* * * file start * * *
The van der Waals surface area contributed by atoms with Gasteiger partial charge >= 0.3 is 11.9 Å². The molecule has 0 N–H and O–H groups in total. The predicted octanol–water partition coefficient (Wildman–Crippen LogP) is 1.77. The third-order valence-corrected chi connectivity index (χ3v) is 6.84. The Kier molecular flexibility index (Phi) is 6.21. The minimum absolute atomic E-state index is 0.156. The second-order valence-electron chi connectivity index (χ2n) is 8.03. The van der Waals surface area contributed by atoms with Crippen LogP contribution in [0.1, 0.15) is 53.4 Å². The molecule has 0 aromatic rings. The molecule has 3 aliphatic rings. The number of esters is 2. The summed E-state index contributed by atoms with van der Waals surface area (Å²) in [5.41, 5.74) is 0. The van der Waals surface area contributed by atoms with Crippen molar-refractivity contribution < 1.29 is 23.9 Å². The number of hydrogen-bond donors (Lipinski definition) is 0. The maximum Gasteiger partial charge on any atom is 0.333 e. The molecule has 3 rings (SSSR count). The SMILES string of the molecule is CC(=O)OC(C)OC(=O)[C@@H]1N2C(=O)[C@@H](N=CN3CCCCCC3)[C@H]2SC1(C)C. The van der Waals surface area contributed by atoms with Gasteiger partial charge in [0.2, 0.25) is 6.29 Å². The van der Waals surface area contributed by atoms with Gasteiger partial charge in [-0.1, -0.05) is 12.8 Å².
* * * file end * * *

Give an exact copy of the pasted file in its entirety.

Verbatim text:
The van der Waals surface area contributed by atoms with Gasteiger partial charge >= 0.3 is 11.9 Å². The molecule has 0 N–H and O–H groups in total. The predicted octanol–water partition coefficient (Wildman–Crippen LogP) is 1.77. The third-order valence-corrected chi connectivity index (χ3v) is 6.84. The Kier molecular flexibility index (Phi) is 6.21. The minimum absolute atomic E-state index is 0.156. The second-order valence-electron chi connectivity index (χ2n) is 8.03. The van der Waals surface area contributed by atoms with Crippen LogP contribution in [0.1, 0.15) is 53.4 Å². The molecule has 0 aromatic rings. The molecule has 3 aliphatic rings. The number of esters is 2. The summed E-state index contributed by atoms with van der Waals surface area (Å²) in [5.41, 5.74) is 0. The van der Waals surface area contributed by atoms with Crippen molar-refractivity contribution < 1.29 is 23.9 Å². The number of hydrogen-bond donors (Lipinski definition) is 0. The maximum Gasteiger partial charge on any atom is 0.333 e. The molecule has 3 rings (SSSR count). The SMILES string of the molecule is CC(=O)OC(C)OC(=O)[C@@H]1N2C(=O)[C@@H](N=CN3CCCCCC3)[C@H]2SC1(C)C. The van der Waals surface area contributed by atoms with Gasteiger partial charge in [0.2, 0.25) is 6.29 Å². The van der Waals surface area contributed by atoms with Gasteiger partial charge in [-0.1, -0.05) is 12.8 Å².